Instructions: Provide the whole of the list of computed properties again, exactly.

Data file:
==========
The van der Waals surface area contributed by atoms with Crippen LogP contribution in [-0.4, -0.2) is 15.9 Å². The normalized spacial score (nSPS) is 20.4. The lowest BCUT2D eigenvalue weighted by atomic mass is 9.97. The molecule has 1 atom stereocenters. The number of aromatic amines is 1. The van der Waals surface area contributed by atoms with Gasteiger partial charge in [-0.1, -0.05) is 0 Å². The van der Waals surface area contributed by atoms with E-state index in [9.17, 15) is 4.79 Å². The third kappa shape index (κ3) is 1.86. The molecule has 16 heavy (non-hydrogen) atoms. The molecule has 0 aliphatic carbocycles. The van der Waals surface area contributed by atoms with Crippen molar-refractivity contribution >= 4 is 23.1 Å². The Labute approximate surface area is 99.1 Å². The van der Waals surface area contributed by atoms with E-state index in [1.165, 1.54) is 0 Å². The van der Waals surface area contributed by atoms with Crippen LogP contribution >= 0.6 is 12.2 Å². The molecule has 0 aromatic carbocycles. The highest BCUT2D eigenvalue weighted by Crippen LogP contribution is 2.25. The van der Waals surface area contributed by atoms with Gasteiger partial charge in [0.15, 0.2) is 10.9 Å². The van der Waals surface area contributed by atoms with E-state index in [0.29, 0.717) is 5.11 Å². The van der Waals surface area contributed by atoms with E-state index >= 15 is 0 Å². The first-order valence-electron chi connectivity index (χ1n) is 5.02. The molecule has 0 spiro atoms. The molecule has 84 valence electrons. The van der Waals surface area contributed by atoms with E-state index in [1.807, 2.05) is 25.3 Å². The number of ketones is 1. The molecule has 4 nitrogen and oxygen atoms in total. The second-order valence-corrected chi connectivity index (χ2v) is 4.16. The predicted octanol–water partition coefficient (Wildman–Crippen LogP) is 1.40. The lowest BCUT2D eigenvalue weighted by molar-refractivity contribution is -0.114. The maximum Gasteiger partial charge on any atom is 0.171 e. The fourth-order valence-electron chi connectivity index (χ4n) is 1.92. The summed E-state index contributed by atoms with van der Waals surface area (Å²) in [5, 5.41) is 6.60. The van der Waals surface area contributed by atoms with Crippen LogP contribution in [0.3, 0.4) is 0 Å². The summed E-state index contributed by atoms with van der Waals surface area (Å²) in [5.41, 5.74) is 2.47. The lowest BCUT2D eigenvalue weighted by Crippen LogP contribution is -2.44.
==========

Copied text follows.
The van der Waals surface area contributed by atoms with Crippen LogP contribution in [-0.4, -0.2) is 15.9 Å². The normalized spacial score (nSPS) is 20.4. The lowest BCUT2D eigenvalue weighted by atomic mass is 9.97. The molecule has 1 atom stereocenters. The number of aromatic amines is 1. The van der Waals surface area contributed by atoms with Gasteiger partial charge in [-0.1, -0.05) is 0 Å². The van der Waals surface area contributed by atoms with E-state index in [9.17, 15) is 4.79 Å². The third kappa shape index (κ3) is 1.86. The molecule has 16 heavy (non-hydrogen) atoms. The molecule has 0 aliphatic carbocycles. The van der Waals surface area contributed by atoms with Crippen molar-refractivity contribution >= 4 is 23.1 Å². The Labute approximate surface area is 99.1 Å². The van der Waals surface area contributed by atoms with E-state index in [1.165, 1.54) is 0 Å². The van der Waals surface area contributed by atoms with Crippen LogP contribution >= 0.6 is 12.2 Å². The molecule has 0 aromatic carbocycles. The highest BCUT2D eigenvalue weighted by Crippen LogP contribution is 2.25. The van der Waals surface area contributed by atoms with Gasteiger partial charge in [0.15, 0.2) is 10.9 Å². The van der Waals surface area contributed by atoms with E-state index in [0.29, 0.717) is 5.11 Å². The van der Waals surface area contributed by atoms with E-state index >= 15 is 0 Å². The first-order valence-electron chi connectivity index (χ1n) is 5.02. The molecule has 0 spiro atoms. The molecule has 84 valence electrons. The van der Waals surface area contributed by atoms with E-state index in [1.807, 2.05) is 25.3 Å². The number of ketones is 1. The molecule has 4 nitrogen and oxygen atoms in total. The second-order valence-corrected chi connectivity index (χ2v) is 4.16. The predicted octanol–water partition coefficient (Wildman–Crippen LogP) is 1.40. The lowest BCUT2D eigenvalue weighted by molar-refractivity contribution is -0.114. The maximum Gasteiger partial charge on any atom is 0.171 e. The fourth-order valence-electron chi connectivity index (χ4n) is 1.92. The summed E-state index contributed by atoms with van der Waals surface area (Å²) in [5, 5.41) is 6.60. The van der Waals surface area contributed by atoms with Crippen LogP contribution in [0.3, 0.4) is 0 Å². The summed E-state index contributed by atoms with van der Waals surface area (Å²) in [5.41, 5.74) is 2.47. The lowest BCUT2D eigenvalue weighted by Crippen LogP contribution is -2.44.